Streaming on Netflix is My Friend at the Bottom of the Sea – My Octopus Teacher, a surprising and fascinating film, a chronicle without anxiety or sensationalism of how a man in crisis has changed his life thanks to an encounter with an octopus. Also able to teach us something.
Streaming on Netflix it’s available My friend at the bottom of the sea – My Octopus Teacher, a surprising and fascinating film, a chronicle without rhetoric or sensationalism of how a man in crisis has turned his life around thanks to an encounter with an octopus.
Craig Foster and the Kelp Forest
Craig Foster he is a big, fat South African man, with two blue eyes as good and deep as the sea, who has spent his life making documentaries on nature. At one point, however, Craig went into crisis: whether it was fatigue, burn-out or a simple midlife crisis, it doesn’t matter.
What matters is that he could no longer be near a camera, or an editing program, and that his relationship with his son was also suffering from this crisis, which also affected his role as a father.
Instead of finding a mistress, or buying a motorcycle (which he may already have), or many other more or less stupid and shareable things that men do when they find themselves a bit mired in the sands of their lives, Craig Foster has decided to return to an old passion of his: diving. Breathless. Without a wetsuit, despite the cold of the ocean.
Yes, because Craig Foster lives in a house that we barely glimpse but which we immediately understand is beautiful, also because it overlooks one of the most beautiful coasts in the world, that of False Bay, close Cape Town in South Africa. From his home, a few steps from the Atlantic Ocean, Foster began diving every day, carefully observing the underwater habitat of the large kelp forest (which would be giant algae) in front that he had decided to return to explore, such as when he was a child.
The acquaintance with the octopus
Among fish of all kinds, crustaceans and other creatures, to capture Foster’s attention, in the first days of his dives, was a specimen of female octopus. Octopuses are extremely fascinating animals, capable of extraordinary things from the physical point of view (from mimesis, to the ability to change their shape, to become very thin to escape through tiny cracks, passing through that of regenerating the tentacles that are cut by predators) as from the intellectual one: and to get an idea of the intelligence of octopuses (animals that “think” with their whole body, including tentacles, and not only with the brain) and their abilities, you can read a nice article published some time ago on International It is entitled The consciousness of the octopus, or even better the essay by Peter Godfrey-Smith “Other minds”, published by Adelphi.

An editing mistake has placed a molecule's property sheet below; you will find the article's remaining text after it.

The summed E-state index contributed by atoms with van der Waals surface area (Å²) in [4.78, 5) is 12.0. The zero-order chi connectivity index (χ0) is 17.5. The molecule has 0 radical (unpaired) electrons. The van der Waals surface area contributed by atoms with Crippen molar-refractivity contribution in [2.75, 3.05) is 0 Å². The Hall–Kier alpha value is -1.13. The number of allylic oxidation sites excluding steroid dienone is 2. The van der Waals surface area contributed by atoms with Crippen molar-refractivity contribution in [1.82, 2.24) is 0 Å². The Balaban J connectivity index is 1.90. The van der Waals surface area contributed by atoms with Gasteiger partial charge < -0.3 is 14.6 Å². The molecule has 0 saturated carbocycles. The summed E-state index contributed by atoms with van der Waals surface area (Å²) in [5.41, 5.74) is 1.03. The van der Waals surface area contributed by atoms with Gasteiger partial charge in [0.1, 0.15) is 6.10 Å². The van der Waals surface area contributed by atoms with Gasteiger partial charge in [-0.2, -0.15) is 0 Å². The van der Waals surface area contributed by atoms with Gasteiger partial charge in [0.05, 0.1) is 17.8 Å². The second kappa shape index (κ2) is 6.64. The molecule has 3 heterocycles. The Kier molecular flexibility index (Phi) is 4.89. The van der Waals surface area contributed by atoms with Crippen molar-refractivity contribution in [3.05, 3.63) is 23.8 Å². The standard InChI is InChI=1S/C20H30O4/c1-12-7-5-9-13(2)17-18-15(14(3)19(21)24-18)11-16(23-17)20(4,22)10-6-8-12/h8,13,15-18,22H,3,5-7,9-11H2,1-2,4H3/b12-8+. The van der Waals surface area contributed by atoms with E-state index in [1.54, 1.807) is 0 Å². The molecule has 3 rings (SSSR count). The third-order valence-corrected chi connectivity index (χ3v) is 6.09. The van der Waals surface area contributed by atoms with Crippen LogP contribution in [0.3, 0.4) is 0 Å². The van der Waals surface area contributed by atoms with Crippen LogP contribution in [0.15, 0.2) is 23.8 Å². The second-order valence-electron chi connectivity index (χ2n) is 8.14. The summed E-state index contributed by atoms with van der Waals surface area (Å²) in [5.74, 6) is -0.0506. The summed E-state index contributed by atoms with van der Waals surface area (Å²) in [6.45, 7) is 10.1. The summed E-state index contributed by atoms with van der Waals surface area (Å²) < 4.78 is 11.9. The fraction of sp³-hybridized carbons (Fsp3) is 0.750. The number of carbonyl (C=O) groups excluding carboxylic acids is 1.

Or, even more simply, as a first approach, see My friend at the bottom of the sea, the surprising documentary that tells of Craig Foster’s dives and the incredible relationship he has built over a year with that octopus that had captured his attention since the beginning of his explorations.
My Friend Under the Sea: The original movie trailer
Men and octopuses
Directed by Pippa Ehrlich e James Reed, two other documentary filmmakers on the animal world, My friend at the bottom of the sea (which in the original is My Octopus Teacher, or “My octopus teacher”) is not simply a documentary on these incredible and surprising cephalopods. Indeed, what we are told about octopuses, their habits and their abilities in this film is almost incidental, a corollary to a different, unusual and surprising narrative core.
The title, alone, has already made the main spoiler: why My friend at the bottom of the sea tells the incredible story of true friendship that, day after day, with constancy, mutual curiosity and effort, Craig Foster and that female octopus from the kelp forest in front of her house they managed to squeeze. And how through the relationship with the animal, and the observation of its habits and behaviors, Foster managed to emerge from the bad times he had been through, and even to strengthen the bond with his son.
Foster’s story and teaching us all
The most cynical of you will have already cracked a mocking smile, I know.
Put simply like this, in black and white, the story of the friendship between a big man and an octopus (even more female) might seem a bit ridiculous, and at least rhetorical.
But I also challenge them to get to the end of My friend’s 85 minutes at the bottom of the sea without getting involved, amazed and fascinated by what they saw. Perhaps, as has happened to many – reading the internet to believe – even moved at the end of the story.
The calm and relaxed voice of Foster, his look so clean, the extraordinary underwater images and that rhythm so soft and natural that for obvious reasons the film has, transport the viewer into a bubble inside which you can reach moments of reflection, introspection and awareness that are so much the more necessary the more, in our everyday life, we are subjected to stress, anxieties and worries.
Craig Foster he found a lost balance by establishing a contact with the natural world as he had never had, despite his profession. See My friend at the bottom of the sea it may not have the same cathartic and profound effect it had on its protagonist, but it can certainly give us glimpses, flashes and moments of that experience in a strong and sincere way, capable of illuminating an idea, perhaps a path, and to convince that yes, really another way of living and thinking and acting is possible. Even without going to dive shirtless in person in the icy waters of the Atlantic Ocean.